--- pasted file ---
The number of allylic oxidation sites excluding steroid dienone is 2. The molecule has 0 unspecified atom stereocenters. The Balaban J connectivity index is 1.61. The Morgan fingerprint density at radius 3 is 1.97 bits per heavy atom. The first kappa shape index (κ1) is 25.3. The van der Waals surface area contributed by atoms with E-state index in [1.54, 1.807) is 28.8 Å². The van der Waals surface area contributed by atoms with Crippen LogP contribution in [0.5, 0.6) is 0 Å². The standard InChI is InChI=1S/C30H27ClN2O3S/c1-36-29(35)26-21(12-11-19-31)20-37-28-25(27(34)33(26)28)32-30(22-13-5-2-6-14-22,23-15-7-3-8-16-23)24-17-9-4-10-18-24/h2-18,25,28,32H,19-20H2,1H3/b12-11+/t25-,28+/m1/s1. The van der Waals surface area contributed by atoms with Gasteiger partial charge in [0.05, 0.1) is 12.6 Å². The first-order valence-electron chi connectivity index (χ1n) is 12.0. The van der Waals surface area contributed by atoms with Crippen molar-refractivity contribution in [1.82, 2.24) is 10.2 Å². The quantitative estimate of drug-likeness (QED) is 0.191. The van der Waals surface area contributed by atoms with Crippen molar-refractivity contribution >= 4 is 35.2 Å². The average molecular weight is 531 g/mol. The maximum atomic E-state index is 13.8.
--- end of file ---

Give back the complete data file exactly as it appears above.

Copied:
The number of allylic oxidation sites excluding steroid dienone is 2. The molecule has 0 unspecified atom stereocenters. The Balaban J connectivity index is 1.61. The Morgan fingerprint density at radius 3 is 1.97 bits per heavy atom. The first kappa shape index (κ1) is 25.3. The van der Waals surface area contributed by atoms with E-state index in [1.54, 1.807) is 28.8 Å². The van der Waals surface area contributed by atoms with Crippen LogP contribution in [0.5, 0.6) is 0 Å². The standard InChI is InChI=1S/C30H27ClN2O3S/c1-36-29(35)26-21(12-11-19-31)20-37-28-25(27(34)33(26)28)32-30(22-13-5-2-6-14-22,23-15-7-3-8-16-23)24-17-9-4-10-18-24/h2-18,25,28,32H,19-20H2,1H3/b12-11+/t25-,28+/m1/s1. The van der Waals surface area contributed by atoms with Gasteiger partial charge in [0.05, 0.1) is 12.6 Å². The first-order valence-electron chi connectivity index (χ1n) is 12.0. The van der Waals surface area contributed by atoms with Crippen molar-refractivity contribution in [1.82, 2.24) is 10.2 Å². The quantitative estimate of drug-likeness (QED) is 0.191. The van der Waals surface area contributed by atoms with Crippen molar-refractivity contribution >= 4 is 35.2 Å². The average molecular weight is 531 g/mol. The maximum atomic E-state index is 13.8.